Estate Planning Mistakes to Avoid
August 12, 2022
August is National Make-a-Will month. We talked to Renown Health Foundation Planned Giving Officer, Abbey Stephenson, to learn more about wills, trusts, and estate plans and why you should feel motivated this month to get started.
Did you know that 2/3 of Americans don't have a will or trust? If this is you, don’t worry, you’re not alone.
Although there are laws in place to determine who inherits your assets if you die without a will or trust, having a will or trust ensures your assets go where you want them to go after you are gone. They can also help minimize disputes between family members and heirs about who gets what. In Nevada, the laws that govern who gets what if you die without a will or trust can be found in Chapter 134 of the Nevada Revised Statutes.
There are other documents that people often prepare at the same time as their will or trust – like an advance health care directive and durable power of attorney for assets. These documents all together are called an estate plan.
Although they have other purposes too (like nominating a guardian for a child, planning for disability or avoiding probate, which is a court process), wills and trusts are documents that say who will receive your assets after you are gone. The most common type of trust is often called a revocable living trust or a family trust. People who have a trust usually still have a will, although it is a shorter form of will called a pour-over will. It’s a good idea to talk to an estate planning attorney about whether or not a trust makes sense for your family or circumstances.
Now that you’re ready to get started, here are some mistakes to avoid:
1. Failing to plan
Not setting aside the time to plan may be the biggest mistake. Failing to prioritize preparing or updating your estate plan means your last wishes and desires may not be fulfilled. The right documents memorialize what you would like to happen upon your disability and death so that other people can know and follow your wishes with respect to your care and your assets.
2. Failing to coordinate beneficiary designations
Certain types of assets like life insurance and retirement accounts are not covered by your will or trust and need to be addressed separately. These types of assets are referred to as non-probate assets because they transfer under contract principles and don’t require court supervision or probate to be distributed to the named beneficiaries. By completing beneficiary designation forms provided by the retirement account custodian, insurance company or financial institution, you can direct your assets to one or more beneficiaries.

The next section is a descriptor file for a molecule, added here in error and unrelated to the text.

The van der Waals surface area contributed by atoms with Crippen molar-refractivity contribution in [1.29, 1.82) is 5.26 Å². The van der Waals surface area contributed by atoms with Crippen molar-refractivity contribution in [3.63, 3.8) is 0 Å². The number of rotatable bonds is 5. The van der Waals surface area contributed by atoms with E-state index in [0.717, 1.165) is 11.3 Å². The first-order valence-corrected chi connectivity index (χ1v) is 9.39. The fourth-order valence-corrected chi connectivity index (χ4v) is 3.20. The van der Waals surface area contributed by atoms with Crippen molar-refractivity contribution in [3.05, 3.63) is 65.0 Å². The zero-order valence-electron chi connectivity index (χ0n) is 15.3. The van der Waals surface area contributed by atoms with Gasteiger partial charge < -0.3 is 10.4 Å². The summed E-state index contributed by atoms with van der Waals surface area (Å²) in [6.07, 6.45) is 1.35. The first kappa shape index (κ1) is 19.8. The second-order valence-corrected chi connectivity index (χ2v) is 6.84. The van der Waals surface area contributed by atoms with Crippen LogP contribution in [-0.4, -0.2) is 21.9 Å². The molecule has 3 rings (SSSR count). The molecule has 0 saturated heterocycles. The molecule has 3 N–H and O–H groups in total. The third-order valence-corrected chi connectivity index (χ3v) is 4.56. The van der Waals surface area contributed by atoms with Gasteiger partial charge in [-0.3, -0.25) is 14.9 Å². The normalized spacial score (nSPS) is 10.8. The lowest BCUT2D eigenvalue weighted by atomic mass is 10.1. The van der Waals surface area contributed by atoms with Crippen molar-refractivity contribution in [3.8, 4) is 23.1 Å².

3. Failing to title your assets properly
Asset titling refers to how you own your asset – such as in your individual name, jointly with someone else, or in a trust or entity. For example, assets titled for two people with a “right of survivorship” will automatically go to the surviving owner. Review your asset titling and make changes, if needed, to ensure your property and assets are passed down the way you intend.
4. Failing to include charities meaningful to you
In addition to providing for family members and other important people in your life, you many also choose to give to charities meaningful to you in your estate plan. When you include a charity in your estate plan, that gift is called a planned gift and many charitable organizations, including Renown, recognize such donations through their legacy giving societies.
As you prepare to make your own will or a more comprehensive estate plan, we recommend you consult with a lawyer. Here are some free resources that may be helpful too:
- Renown Health Foundation is proud to sponsor the Family Estate Planning Series put on by PBS Reno and the Community Foundation of Northern Nevada. The free, 8-week course of 90-minute, in-depth workshops is a great place to learn much more and to help you get started in the planning process. The next course begins on September 7, 2022. More information can be found here.
- Renown Health offers periodic advance health care directive workshops where attendees can learn about, complete, and sign their directive. The next workshop is scheduled for September 14th. More information can be found here.
- The American College of Trust and Estate Counsel provides information on a number of commonly asked estate planning questions here.
If you are interested in including a charitable gift to Renown in your estate plan, we would be happy to talk to you about how your gift will make a difference for our mission. Please contact Abbey Stephenson at firstname.lastname@example.org or visit renown.org/LegacyGiving to learn about Renown Health Foundation’s Legacy Giving Society and ways to give.
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